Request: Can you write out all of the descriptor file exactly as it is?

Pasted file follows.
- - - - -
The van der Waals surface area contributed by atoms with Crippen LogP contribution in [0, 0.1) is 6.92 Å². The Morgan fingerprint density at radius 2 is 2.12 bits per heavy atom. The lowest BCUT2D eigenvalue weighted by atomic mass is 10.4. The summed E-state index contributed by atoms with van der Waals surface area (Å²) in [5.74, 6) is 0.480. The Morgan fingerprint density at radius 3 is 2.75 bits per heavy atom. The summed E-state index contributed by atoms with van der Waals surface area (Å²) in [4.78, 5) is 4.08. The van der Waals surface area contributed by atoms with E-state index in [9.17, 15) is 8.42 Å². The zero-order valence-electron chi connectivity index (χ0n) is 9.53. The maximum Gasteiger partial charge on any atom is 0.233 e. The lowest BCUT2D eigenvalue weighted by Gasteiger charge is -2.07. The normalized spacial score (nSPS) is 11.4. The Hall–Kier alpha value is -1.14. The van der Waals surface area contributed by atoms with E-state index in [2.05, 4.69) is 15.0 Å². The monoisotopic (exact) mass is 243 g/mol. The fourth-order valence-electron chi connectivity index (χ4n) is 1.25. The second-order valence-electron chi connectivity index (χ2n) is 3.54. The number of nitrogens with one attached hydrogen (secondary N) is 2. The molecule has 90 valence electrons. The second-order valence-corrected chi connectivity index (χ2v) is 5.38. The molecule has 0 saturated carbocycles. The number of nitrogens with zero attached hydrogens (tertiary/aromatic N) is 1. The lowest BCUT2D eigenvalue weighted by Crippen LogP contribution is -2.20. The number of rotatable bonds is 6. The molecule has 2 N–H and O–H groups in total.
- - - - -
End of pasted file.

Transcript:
The van der Waals surface area contributed by atoms with Crippen LogP contribution in [0, 0.1) is 6.92 Å². The Morgan fingerprint density at radius 2 is 2.12 bits per heavy atom. The lowest BCUT2D eigenvalue weighted by atomic mass is 10.4. The summed E-state index contributed by atoms with van der Waals surface area (Å²) in [5.74, 6) is 0.480. The Morgan fingerprint density at radius 3 is 2.75 bits per heavy atom. The summed E-state index contributed by atoms with van der Waals surface area (Å²) in [4.78, 5) is 4.08. The van der Waals surface area contributed by atoms with E-state index in [9.17, 15) is 8.42 Å². The zero-order valence-electron chi connectivity index (χ0n) is 9.53. The maximum Gasteiger partial charge on any atom is 0.233 e. The lowest BCUT2D eigenvalue weighted by Gasteiger charge is -2.07. The normalized spacial score (nSPS) is 11.4. The Hall–Kier alpha value is -1.14. The van der Waals surface area contributed by atoms with E-state index in [2.05, 4.69) is 15.0 Å². The monoisotopic (exact) mass is 243 g/mol. The fourth-order valence-electron chi connectivity index (χ4n) is 1.25. The second-order valence-electron chi connectivity index (χ2n) is 3.54. The number of nitrogens with one attached hydrogen (secondary N) is 2. The molecule has 90 valence electrons. The second-order valence-corrected chi connectivity index (χ2v) is 5.38. The molecule has 0 saturated carbocycles. The number of nitrogens with zero attached hydrogens (tertiary/aromatic N) is 1. The lowest BCUT2D eigenvalue weighted by Crippen LogP contribution is -2.20. The number of rotatable bonds is 6. The molecule has 2 N–H and O–H groups in total.